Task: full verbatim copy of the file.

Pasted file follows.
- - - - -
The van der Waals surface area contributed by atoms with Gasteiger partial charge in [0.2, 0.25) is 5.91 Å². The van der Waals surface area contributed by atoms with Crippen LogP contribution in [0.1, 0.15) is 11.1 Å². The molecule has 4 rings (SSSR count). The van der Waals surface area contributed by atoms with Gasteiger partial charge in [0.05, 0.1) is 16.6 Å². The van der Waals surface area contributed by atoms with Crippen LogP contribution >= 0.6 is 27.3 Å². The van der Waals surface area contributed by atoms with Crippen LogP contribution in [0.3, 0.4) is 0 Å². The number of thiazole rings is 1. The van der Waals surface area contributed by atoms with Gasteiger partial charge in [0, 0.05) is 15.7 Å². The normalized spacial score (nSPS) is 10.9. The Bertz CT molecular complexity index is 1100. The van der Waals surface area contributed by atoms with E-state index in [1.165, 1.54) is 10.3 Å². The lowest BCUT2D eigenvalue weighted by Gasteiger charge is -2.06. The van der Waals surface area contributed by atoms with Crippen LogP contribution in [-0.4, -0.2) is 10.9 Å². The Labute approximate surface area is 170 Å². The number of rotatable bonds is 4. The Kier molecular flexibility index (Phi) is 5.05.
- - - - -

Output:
The van der Waals surface area contributed by atoms with Gasteiger partial charge in [0.2, 0.25) is 5.91 Å². The van der Waals surface area contributed by atoms with Crippen LogP contribution in [0.1, 0.15) is 11.1 Å². The molecule has 4 rings (SSSR count). The van der Waals surface area contributed by atoms with Gasteiger partial charge in [0.05, 0.1) is 16.6 Å². The van der Waals surface area contributed by atoms with Crippen LogP contribution >= 0.6 is 27.3 Å². The van der Waals surface area contributed by atoms with Crippen LogP contribution in [0.3, 0.4) is 0 Å². The number of thiazole rings is 1. The van der Waals surface area contributed by atoms with Gasteiger partial charge in [0, 0.05) is 15.7 Å². The normalized spacial score (nSPS) is 10.9. The Bertz CT molecular complexity index is 1100. The van der Waals surface area contributed by atoms with E-state index in [1.165, 1.54) is 10.3 Å². The lowest BCUT2D eigenvalue weighted by Gasteiger charge is -2.06. The van der Waals surface area contributed by atoms with Crippen LogP contribution in [-0.4, -0.2) is 10.9 Å². The Labute approximate surface area is 170 Å². The number of rotatable bonds is 4. The Kier molecular flexibility index (Phi) is 5.05.